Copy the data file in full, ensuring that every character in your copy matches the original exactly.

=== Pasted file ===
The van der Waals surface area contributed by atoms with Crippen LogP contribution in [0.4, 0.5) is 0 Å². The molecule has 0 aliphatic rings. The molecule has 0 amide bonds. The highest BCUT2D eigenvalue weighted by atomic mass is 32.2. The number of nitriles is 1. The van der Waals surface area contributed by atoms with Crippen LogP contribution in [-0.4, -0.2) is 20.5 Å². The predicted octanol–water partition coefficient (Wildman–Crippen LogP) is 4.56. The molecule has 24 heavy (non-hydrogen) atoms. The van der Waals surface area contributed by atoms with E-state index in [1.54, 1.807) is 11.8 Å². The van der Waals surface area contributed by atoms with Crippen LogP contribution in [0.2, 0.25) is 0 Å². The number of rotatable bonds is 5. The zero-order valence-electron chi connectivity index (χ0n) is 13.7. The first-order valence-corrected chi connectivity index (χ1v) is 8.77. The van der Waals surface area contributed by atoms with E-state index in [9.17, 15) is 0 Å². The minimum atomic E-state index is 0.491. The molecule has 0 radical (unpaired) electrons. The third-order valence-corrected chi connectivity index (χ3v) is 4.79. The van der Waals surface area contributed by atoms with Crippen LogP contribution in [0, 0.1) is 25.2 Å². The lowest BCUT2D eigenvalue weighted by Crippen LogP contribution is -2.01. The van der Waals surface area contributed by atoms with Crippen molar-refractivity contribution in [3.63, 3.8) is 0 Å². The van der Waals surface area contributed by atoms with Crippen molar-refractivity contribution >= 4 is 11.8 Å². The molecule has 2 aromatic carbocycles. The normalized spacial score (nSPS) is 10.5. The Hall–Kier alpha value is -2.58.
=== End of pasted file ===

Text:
The van der Waals surface area contributed by atoms with Crippen LogP contribution in [0.4, 0.5) is 0 Å². The molecule has 0 aliphatic rings. The molecule has 0 amide bonds. The highest BCUT2D eigenvalue weighted by atomic mass is 32.2. The number of nitriles is 1. The van der Waals surface area contributed by atoms with Crippen LogP contribution in [-0.4, -0.2) is 20.5 Å². The predicted octanol–water partition coefficient (Wildman–Crippen LogP) is 4.56. The molecule has 24 heavy (non-hydrogen) atoms. The van der Waals surface area contributed by atoms with E-state index in [1.54, 1.807) is 11.8 Å². The van der Waals surface area contributed by atoms with Crippen LogP contribution in [0.2, 0.25) is 0 Å². The number of rotatable bonds is 5. The zero-order valence-electron chi connectivity index (χ0n) is 13.7. The first-order valence-corrected chi connectivity index (χ1v) is 8.77. The van der Waals surface area contributed by atoms with E-state index in [9.17, 15) is 0 Å². The minimum atomic E-state index is 0.491. The molecule has 0 radical (unpaired) electrons. The third-order valence-corrected chi connectivity index (χ3v) is 4.79. The van der Waals surface area contributed by atoms with Crippen LogP contribution in [0, 0.1) is 25.2 Å². The lowest BCUT2D eigenvalue weighted by Crippen LogP contribution is -2.01. The van der Waals surface area contributed by atoms with Crippen molar-refractivity contribution in [3.63, 3.8) is 0 Å². The van der Waals surface area contributed by atoms with Crippen molar-refractivity contribution >= 4 is 11.8 Å². The molecule has 2 aromatic carbocycles. The normalized spacial score (nSPS) is 10.5. The Hall–Kier alpha value is -2.58.